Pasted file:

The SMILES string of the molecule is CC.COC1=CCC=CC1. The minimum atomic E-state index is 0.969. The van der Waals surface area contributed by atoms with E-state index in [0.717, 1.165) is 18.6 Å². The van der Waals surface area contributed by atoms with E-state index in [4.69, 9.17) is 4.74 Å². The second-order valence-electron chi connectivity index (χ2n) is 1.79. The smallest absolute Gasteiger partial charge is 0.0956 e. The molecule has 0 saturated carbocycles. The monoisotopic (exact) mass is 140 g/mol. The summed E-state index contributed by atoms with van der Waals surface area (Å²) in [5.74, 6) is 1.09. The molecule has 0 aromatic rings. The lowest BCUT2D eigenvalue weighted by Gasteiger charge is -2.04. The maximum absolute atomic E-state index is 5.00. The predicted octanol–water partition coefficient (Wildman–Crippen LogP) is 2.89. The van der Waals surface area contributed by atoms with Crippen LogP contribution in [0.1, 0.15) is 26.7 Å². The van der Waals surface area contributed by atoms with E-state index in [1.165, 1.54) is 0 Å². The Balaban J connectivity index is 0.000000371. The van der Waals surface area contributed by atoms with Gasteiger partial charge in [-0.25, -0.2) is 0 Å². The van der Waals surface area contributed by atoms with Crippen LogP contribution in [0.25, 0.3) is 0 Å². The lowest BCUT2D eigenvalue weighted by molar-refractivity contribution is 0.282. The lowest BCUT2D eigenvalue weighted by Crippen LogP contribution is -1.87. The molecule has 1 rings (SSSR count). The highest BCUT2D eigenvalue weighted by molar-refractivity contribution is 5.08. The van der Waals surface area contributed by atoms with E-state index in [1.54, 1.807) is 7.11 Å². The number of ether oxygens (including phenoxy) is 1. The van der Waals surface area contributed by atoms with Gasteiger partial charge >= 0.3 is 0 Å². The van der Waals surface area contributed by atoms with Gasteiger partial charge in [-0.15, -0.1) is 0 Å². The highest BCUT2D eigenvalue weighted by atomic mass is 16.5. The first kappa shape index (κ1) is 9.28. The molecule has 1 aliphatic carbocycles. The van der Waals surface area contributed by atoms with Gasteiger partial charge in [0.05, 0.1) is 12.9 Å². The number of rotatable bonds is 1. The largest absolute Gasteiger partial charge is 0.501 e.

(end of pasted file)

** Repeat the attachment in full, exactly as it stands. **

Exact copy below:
The SMILES string of the molecule is CC.COC1=CCC=CC1. The minimum atomic E-state index is 0.969. The van der Waals surface area contributed by atoms with E-state index in [0.717, 1.165) is 18.6 Å². The van der Waals surface area contributed by atoms with E-state index in [4.69, 9.17) is 4.74 Å². The second-order valence-electron chi connectivity index (χ2n) is 1.79. The smallest absolute Gasteiger partial charge is 0.0956 e. The molecule has 0 saturated carbocycles. The monoisotopic (exact) mass is 140 g/mol. The summed E-state index contributed by atoms with van der Waals surface area (Å²) in [5.74, 6) is 1.09. The molecule has 0 aromatic rings. The lowest BCUT2D eigenvalue weighted by Gasteiger charge is -2.04. The maximum absolute atomic E-state index is 5.00. The predicted octanol–water partition coefficient (Wildman–Crippen LogP) is 2.89. The van der Waals surface area contributed by atoms with Crippen LogP contribution in [0.1, 0.15) is 26.7 Å². The van der Waals surface area contributed by atoms with E-state index in [1.165, 1.54) is 0 Å². The Balaban J connectivity index is 0.000000371. The van der Waals surface area contributed by atoms with Gasteiger partial charge in [-0.25, -0.2) is 0 Å². The van der Waals surface area contributed by atoms with Crippen LogP contribution in [0.25, 0.3) is 0 Å². The lowest BCUT2D eigenvalue weighted by molar-refractivity contribution is 0.282. The lowest BCUT2D eigenvalue weighted by Crippen LogP contribution is -1.87. The molecule has 1 rings (SSSR count). The highest BCUT2D eigenvalue weighted by molar-refractivity contribution is 5.08. The van der Waals surface area contributed by atoms with E-state index in [1.54, 1.807) is 7.11 Å². The number of ether oxygens (including phenoxy) is 1. The van der Waals surface area contributed by atoms with Gasteiger partial charge >= 0.3 is 0 Å². The van der Waals surface area contributed by atoms with Gasteiger partial charge in [-0.15, -0.1) is 0 Å². The highest BCUT2D eigenvalue weighted by atomic mass is 16.5. The first kappa shape index (κ1) is 9.28. The molecule has 1 aliphatic carbocycles. The van der Waals surface area contributed by atoms with Gasteiger partial charge in [0.05, 0.1) is 12.9 Å². The number of rotatable bonds is 1. The largest absolute Gasteiger partial charge is 0.501 e.